By: Megan McGurk
Robert Montgomery usually trades upon breezy gin-marinated smarm in his romantic roles, such as the louse he plays in The Divorcee (1930), a man who takes advantage of Norma Shearer’s marriage trouble to wheedle sex, or the department shop heir who watches Joan Crawford undress after she appears in a fashion show in Our Blushing Brides from the same year. Rich boy with entitlement issues was his character pigeon-hole throughout the 1930s. He wore a groove in celluloid as louche playboys more comfortable handling a cocktail shaker than a leading lady. He’s a bit of a surprise in Gregory La Cava’s Unfinished Business (1941), because for the first time, he drops the detached bravado long enough to register empathy for a woman. Montgomery’s Tommy Duncan observes what escapes everyone else in the room: Irene Dunne’s humiliation. For a man who has enough privilege to buffer any acknowledgement of human suffering, he nonetheless catches Dunne’s emotional agony. And he applies a balm of comfort.
What leads Irene Dunne’s Nancy Andrews to table side humiliation begins when she joins the ranks of screen heroines who leave domestic obligations and claim a right to their own adventure. Garbo in Susan Lenox, Crawford in Possessed, Lombard in No Man of Her Own, Stanwyck in Baby Face, Crawford in The Damned Don’t Cry, rank among a legion of women in film who exchange traditional family roles for independence.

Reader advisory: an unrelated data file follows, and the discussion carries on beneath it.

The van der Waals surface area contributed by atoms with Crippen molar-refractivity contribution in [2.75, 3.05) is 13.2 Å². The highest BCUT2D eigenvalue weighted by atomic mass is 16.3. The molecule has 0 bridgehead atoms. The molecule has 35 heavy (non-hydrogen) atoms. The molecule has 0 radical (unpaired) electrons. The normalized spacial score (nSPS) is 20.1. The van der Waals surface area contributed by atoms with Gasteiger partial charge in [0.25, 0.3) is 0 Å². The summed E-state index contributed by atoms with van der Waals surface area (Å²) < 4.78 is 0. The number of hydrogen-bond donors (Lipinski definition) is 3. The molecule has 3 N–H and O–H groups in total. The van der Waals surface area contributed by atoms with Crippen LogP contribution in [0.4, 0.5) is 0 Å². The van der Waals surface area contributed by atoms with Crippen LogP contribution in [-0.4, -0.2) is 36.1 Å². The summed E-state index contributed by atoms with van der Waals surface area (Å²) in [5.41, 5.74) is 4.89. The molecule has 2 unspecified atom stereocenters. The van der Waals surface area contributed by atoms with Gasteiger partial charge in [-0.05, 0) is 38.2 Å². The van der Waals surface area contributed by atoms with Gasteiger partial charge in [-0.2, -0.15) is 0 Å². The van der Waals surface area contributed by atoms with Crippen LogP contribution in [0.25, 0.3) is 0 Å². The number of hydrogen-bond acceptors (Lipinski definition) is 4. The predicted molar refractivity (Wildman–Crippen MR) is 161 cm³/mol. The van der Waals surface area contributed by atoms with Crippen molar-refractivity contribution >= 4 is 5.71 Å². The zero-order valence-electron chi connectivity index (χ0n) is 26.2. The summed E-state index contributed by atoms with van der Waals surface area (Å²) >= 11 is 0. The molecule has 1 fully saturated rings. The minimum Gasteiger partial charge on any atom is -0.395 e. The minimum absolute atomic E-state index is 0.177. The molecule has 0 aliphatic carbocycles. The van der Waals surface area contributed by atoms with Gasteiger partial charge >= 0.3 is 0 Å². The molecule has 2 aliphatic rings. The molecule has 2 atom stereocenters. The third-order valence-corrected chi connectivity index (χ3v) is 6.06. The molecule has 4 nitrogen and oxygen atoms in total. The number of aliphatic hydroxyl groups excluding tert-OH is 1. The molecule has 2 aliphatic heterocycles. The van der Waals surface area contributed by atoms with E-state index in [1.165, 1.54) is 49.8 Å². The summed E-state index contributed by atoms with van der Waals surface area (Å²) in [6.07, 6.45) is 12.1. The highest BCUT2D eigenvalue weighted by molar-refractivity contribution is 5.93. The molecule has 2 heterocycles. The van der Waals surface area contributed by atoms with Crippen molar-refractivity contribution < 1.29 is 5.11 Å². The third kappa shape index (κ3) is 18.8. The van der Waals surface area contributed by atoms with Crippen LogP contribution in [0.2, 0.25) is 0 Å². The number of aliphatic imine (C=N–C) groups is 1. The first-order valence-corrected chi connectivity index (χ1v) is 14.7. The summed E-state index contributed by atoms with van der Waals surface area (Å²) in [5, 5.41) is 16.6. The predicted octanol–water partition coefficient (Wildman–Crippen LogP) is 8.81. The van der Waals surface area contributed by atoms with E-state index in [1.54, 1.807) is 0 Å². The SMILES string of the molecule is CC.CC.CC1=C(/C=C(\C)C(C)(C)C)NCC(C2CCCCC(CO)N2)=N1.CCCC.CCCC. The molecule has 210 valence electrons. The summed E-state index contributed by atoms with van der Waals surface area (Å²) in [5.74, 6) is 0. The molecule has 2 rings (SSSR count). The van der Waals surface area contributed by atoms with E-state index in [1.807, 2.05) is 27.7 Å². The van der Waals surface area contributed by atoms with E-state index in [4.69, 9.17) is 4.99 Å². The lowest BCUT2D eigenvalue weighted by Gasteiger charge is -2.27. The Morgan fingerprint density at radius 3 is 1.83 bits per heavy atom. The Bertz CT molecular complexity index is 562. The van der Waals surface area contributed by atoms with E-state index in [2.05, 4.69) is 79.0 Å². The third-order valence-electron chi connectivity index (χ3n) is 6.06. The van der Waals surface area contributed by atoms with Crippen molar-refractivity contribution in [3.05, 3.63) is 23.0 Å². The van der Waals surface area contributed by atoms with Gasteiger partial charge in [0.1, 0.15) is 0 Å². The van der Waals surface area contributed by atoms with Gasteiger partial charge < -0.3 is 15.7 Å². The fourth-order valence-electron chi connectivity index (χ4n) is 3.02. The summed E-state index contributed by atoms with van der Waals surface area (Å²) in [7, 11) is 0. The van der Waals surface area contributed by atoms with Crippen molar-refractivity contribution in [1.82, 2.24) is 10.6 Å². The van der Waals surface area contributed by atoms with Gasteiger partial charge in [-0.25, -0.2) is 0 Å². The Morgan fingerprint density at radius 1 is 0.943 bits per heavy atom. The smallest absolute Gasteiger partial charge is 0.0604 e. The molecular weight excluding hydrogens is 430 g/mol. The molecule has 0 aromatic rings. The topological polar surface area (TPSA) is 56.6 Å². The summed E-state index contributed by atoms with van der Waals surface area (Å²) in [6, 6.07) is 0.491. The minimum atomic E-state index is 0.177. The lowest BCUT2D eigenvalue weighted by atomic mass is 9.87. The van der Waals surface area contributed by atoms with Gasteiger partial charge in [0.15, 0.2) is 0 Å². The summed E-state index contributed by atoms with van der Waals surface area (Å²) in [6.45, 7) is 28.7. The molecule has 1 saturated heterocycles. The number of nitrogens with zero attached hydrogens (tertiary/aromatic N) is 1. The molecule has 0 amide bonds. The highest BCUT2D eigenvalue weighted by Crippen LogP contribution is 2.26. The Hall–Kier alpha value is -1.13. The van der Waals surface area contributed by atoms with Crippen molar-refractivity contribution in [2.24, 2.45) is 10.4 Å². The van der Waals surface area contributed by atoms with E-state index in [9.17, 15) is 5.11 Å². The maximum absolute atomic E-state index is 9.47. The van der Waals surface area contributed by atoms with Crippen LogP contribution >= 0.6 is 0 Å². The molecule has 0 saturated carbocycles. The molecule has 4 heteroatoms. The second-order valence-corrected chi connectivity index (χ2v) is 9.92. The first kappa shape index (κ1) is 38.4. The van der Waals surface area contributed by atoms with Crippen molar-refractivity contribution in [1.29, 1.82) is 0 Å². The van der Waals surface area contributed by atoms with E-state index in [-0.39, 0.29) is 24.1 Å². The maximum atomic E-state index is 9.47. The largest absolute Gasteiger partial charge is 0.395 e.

Once Irene Dunne’s Nancy watches her younger sister marry, she’s free from her mothering role, and able to leap headlong into a plan to become ‘unsettled’. Although the newlyweds extend a room for her in their house, by way of compensation for her sacrificed youth, Nancy decides to become a professional singer in Manhattan. At 43 years-old, Irene Dunne looks at least ten years younger, so we understand her reluctance to occupy a rocking chair and sexless doom. Viewers may regard La Cava’s picture as an updated version of John Stahl’s Back Street (1932), where this time around, Irene Dunne’s character need not scurry around the margins of a man’s life for two decades.
On the train to New York, the likelihood of romance Nancy had wished for dissipates with the grim bargain struck between Preston Foster’s Steve Duncan and his friend Frank (played by Dick Foran) to find the prettiest girl on the train. Once they fan out at opposites ends to inspect the women to win the $100 stakes, there’s no possibility for human connection. Their pact somehow resists age or reason. You could stage the same exact wager between men today without losing a shred of plausibility. Yes, this is how some men pass the time, by hunting women, just short of bagging and tagging their prey. La Cava underscores their creepiness, and spares us any degree of glossy boys-will-be-boys treacle.
Unabashed, the men indulge in bouts of howling catch calls, heads thrown back, yearning for cave fires and dragging women by the hair. Steve and Frank consider themselves heroic Casanovas, except they appear more recognisable for what they are–spoilt middle-aged lechers with an empathy deficit.